FreedomLab was established in 2001 as an independent ‘laboratory’ for research and experimentation into applied creativity.    

Our central question has always been: ‘How do you create a space in which beautiful accidents occur?’   Given that the creative process involves the combination of existing information into new patterns, and given that inherent in the process is the necessity to be open to the unforeseen (the ‘beautiful accident’), how to optimise the creative process to improve the spontaneous outcome?

Since then, FreedomLab has been through several cycles of reinvention.   Its thematic work became focussed around a refined version of the original question: ‘Can the ‘beautiful accident’ be applied to technology?’ A central insight was that the user gives meaning to technology, rather than vice versa, and so a central question of our work became, ‘What is the influence of the human user on technology’.   

As a means of freeing ourselves from the limitations of basing the future on the past, we developed a methodology we called ‘Scenario Based Reasoning’, in which we modelled possible futures for society, and worked backwards to understand the dynamics operating on the present-day landscape. FreedomLab’s work became known first as ‘Future Studies’.

Because we believe in real-world applications, we challenged ourselves to make a scale jump, with a ‘10x’  transformation, moving from our Amsterdam home of 300 m2 to our current campus of 3000m2 in which we have built an ecosystem around the continuing consultancy and outreach work which has been central to our operation – a kind of contemporary agora connected by humans enabled by technology, with FreedomLab ‘the Institute of Redefiniton’.


At the beginning of 2017, FreedomLab itself began a project of internal redefinition, which we called [JINGU]. We have been challenged to imagine a FreedomLab innovation laboratory serving external clients with questions of thriveability, based on ‘Living Lab’ principles.   A ‘Living Lab’ is a so-called third space, a separate ‘Skunk’-type environment which engages in open, creative processes with the objective of generating sustainable values for partners.


We believe that the greatest challenge facing organisations of any kind is how they create thriveability, the ability to adapt and flourish in an environment of accelerating change.   We also believe that innovation is the key to this challenge.    In order improve innovation, organisations need to optimise the creative process which gives rise to the solution.  This in turn means that workers in an organisation need have a clear, experiential understanding of the basic skills of creative (team)work.   As a result we have developed an integrated process which seeks both to orchestrate an optimal creative process to develop innovative solutions, and which simultaneously seeks to give people the time and space to experiment with and refine the related skills, all in an environment of positive realism.   However, we also understand that until there is successful adoption of the outcome by the organisation, and successful integration of the people back into the organisation, there will be no innovation and no change.  We work with our clients to ensure adoption. Part of the Lab’s core business proposition is, as we express it, products as pivots and people as pivots.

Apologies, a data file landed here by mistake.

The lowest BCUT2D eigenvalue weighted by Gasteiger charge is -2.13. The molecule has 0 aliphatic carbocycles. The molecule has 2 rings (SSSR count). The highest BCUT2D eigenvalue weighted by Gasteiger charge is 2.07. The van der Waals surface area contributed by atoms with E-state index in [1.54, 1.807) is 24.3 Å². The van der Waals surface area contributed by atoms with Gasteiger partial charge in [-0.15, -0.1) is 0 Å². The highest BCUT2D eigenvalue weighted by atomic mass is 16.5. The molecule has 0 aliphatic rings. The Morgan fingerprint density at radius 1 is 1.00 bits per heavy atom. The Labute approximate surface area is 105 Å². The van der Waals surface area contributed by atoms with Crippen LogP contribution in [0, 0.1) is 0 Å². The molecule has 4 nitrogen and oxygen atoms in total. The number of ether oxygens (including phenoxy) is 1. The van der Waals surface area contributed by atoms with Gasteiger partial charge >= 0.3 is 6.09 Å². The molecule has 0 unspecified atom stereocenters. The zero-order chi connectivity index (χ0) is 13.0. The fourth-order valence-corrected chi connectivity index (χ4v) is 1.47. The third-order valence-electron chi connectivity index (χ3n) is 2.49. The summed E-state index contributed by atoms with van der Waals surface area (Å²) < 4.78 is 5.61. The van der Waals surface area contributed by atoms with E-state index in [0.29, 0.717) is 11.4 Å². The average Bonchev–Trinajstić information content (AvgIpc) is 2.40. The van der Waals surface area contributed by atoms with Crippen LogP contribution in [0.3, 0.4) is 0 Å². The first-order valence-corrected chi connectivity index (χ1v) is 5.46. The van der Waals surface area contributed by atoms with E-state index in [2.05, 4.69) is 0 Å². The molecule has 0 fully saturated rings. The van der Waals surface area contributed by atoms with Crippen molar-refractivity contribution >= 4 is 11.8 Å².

We operate from a position of radicalism, not in the sense of an extreme alternative to the status quo, but as a return to first principles, with human skill and understanding at the centre.

The current structures and practices of work and life are based on maintenance and defence of an historical status quo, while the challenges of the future will invalidate these assumptions through accelerating interrelated changes.    Current organisational strategies focus on standardisation, scale and automation of the creative process (an efficiency argument):  our response is to focus on the optimisation of the creative process, and the optimisation of our creative skills (a quality of outcome argument).   

In the [JINGU] project, we are seeking to research, adapt and improve the way we work – both as a project group, in the Living Lab, and as individuals.   Since we try to learn by doing, we have developed a ‘morning practice’, which we enter into every morning.    We are exploring, learning and improving the functional requirements of ‘work’ separately from work itself.   In this way we prepare ourselves for the day, and aspire to get better at these ‘fundamentals’ (as we call them): we also come to appreciate that these skills are required in both work and non-work circumstances.

Our experience teaches us that if you focus on refining work as a system, the outcome is systemic efficiency.   However, if you focus on the human relationships required in work, the outcome is increased productivity, and increased quality.